Nitrogen Dioxide Biodecontamination: A New, Effective and Cost-saving Option for Biodecontaminating Syringe Tubs Prior to the Filling Line

by David Opie, PhD; Maura O.Kahn (Noxilizer)

The prefilled syringe market continues to grow. In the past, products that are not andidates for oral administration (like large molecule compounds) would be delivered in a multi-dose vial container. Today, many of these products are administered in prefilled syringes to  reduce the risk of injury to health care workers administering the drug, to reduce the container overfilling, and to improve dosing accuracy (Daedal Research, 2013).
To meet the growing demand, companies install small, medium and high-speed filling lines, depending on production needs. The majority of filling lines installed each year are small to medium speed lines, filling 100 to 200 syringes per minute, or about 1 to 2 syringe tubs per minute (Lysfjord, et al., 2010). These filling lines are used for commercial product, clinical trial or pre-clinical products. High-speed filling lines are typically reserved for large volume products, where the filling lines can fill syringes at a rate of six tubs per minute.
These filling lines rely on sterile, clean and ready-to-fill syringes that are packaged in tubs. Glass or polymer syringes are manufactured and placed in these (polystyrene) tubs for shipping. Typically, there are 100 syringes in a tub. These tubs are sealed with a Tyvek lid, forming a sterile barrier. Once the lid is applied, the tub is placed in an outer bag for additional protection, then placed in a carton. The syringes packaged in cartons are sterilized via ethylene oxide or gamma radiation and shipped to the site for filling.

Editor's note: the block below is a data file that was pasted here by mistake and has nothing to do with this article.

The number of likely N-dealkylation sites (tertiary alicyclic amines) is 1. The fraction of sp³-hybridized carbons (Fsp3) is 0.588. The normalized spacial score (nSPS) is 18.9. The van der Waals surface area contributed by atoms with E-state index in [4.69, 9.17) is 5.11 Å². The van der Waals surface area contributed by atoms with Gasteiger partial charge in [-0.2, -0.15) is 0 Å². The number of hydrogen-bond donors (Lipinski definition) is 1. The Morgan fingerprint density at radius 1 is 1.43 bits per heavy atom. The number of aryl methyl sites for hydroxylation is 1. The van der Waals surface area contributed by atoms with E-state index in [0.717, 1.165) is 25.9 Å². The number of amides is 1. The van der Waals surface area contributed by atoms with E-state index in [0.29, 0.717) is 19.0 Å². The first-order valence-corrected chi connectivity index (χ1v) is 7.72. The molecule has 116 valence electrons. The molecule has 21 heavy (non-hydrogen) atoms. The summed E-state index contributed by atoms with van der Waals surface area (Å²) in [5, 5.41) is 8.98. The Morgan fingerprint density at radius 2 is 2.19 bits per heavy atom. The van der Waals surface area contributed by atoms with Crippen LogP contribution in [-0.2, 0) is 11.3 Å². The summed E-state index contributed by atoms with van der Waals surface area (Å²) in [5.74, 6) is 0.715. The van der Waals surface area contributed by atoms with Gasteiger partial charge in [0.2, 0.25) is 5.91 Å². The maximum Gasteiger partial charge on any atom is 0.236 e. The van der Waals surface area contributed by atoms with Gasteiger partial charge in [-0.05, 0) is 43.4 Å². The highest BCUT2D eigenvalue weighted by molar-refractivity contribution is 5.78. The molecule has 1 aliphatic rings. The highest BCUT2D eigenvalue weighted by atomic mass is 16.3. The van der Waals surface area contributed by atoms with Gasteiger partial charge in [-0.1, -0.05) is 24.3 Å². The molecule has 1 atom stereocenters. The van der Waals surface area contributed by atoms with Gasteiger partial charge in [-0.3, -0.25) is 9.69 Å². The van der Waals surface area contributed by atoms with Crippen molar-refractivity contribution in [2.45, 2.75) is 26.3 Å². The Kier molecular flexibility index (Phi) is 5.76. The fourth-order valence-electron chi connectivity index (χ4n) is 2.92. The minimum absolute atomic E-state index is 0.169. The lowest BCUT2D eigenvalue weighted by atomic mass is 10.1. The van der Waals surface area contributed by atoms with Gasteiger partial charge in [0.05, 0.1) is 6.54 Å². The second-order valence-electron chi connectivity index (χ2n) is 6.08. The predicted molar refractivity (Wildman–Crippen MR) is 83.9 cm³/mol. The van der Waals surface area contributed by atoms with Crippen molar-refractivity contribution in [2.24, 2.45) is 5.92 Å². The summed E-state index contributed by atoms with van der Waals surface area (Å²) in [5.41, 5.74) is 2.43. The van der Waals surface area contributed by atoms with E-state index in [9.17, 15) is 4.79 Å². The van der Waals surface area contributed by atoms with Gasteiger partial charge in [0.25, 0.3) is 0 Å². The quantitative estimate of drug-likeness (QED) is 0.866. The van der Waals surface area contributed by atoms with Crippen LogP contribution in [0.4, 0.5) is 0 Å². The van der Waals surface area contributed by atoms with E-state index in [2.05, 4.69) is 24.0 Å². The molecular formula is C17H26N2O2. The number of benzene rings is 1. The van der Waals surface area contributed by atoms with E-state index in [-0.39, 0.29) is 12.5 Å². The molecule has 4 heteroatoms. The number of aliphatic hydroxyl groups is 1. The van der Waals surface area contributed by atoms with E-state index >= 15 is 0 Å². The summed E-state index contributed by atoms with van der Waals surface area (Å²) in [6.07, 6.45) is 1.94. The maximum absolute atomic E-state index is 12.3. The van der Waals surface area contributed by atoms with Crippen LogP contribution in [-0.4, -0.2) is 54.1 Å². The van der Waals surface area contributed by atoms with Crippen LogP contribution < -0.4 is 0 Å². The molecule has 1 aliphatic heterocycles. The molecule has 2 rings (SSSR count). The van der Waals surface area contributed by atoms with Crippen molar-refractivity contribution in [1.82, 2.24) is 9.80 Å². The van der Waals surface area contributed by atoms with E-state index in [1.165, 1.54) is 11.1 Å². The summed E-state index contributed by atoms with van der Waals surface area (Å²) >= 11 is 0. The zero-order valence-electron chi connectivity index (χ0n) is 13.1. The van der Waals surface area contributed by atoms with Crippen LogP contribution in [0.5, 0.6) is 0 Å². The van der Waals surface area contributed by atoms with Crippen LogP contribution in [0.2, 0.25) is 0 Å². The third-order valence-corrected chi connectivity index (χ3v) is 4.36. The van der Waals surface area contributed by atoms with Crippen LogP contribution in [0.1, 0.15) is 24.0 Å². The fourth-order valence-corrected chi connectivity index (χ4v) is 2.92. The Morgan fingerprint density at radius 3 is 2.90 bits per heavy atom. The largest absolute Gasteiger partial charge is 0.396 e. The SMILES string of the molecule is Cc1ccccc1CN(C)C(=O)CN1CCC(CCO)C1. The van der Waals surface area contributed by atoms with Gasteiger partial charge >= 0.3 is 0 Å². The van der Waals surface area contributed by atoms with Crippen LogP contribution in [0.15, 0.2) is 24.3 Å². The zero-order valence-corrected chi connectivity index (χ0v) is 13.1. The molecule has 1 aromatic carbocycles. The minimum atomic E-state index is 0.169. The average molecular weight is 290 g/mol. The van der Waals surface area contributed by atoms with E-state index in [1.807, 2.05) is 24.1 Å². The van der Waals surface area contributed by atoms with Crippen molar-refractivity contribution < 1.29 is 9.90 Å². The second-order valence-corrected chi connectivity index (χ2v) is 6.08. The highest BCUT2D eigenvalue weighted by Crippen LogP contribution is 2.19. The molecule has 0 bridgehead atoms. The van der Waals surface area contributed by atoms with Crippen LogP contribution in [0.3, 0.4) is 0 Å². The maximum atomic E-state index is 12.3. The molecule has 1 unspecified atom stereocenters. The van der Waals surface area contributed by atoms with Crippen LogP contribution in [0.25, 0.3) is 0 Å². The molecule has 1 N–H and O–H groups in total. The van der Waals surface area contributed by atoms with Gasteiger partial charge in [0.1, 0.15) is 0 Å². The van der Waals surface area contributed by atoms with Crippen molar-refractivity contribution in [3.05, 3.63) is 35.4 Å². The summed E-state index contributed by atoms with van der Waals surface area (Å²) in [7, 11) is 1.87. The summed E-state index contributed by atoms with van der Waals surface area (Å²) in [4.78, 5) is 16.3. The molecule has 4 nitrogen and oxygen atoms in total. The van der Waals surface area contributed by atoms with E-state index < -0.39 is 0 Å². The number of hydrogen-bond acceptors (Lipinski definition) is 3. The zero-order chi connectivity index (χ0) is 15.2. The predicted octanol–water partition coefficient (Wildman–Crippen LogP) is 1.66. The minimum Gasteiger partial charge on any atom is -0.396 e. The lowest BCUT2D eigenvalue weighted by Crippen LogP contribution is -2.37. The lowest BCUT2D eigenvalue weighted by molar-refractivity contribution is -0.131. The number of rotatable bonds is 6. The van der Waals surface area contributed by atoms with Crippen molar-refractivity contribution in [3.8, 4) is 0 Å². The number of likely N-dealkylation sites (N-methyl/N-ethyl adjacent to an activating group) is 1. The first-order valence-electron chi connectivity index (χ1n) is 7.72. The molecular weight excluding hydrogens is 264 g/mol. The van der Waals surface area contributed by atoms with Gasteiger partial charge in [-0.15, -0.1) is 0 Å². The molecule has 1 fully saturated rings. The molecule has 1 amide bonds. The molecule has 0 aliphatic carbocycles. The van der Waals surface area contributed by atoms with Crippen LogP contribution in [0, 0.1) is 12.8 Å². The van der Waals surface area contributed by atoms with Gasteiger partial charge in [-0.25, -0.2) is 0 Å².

Automated methods of introducing the syringes into the isolated filling line include a biodecontamination process after the tubs are removed from the outer bags. For smaller filling lines, the usual process for introducing the syringes into the filling line includes the following steps: biodecontaminating the outside of the sterile barrier bag (or tub depending on the process), debagging the syringe tub, and de-lidding (removing the Tyvek lid from the tub). The de-lidding and aseptic filling will occur in a Grade A (ISO 5, Class 100) isolator. However, prior to the biodecontamination, the tubs of sterile syringes (either within bags or removed from bags) occurs in a less-controlled area, such as a Grade B or Grade C (ISO 7 or 8, respectively) area. Therefore, the risk of microbial contamination of the outer surface exists, which necessitates a biodecontamination step prior to lid removal and aseptic filling (Mouldenhauer, 2013). In this document, the methods of syringe tub biodecontamination are reviewed before describing nitrogen dioxide (NO2) as a beneficial option for the biodecontamination of syringe tubs prior to introducing the tubs into the filling line.

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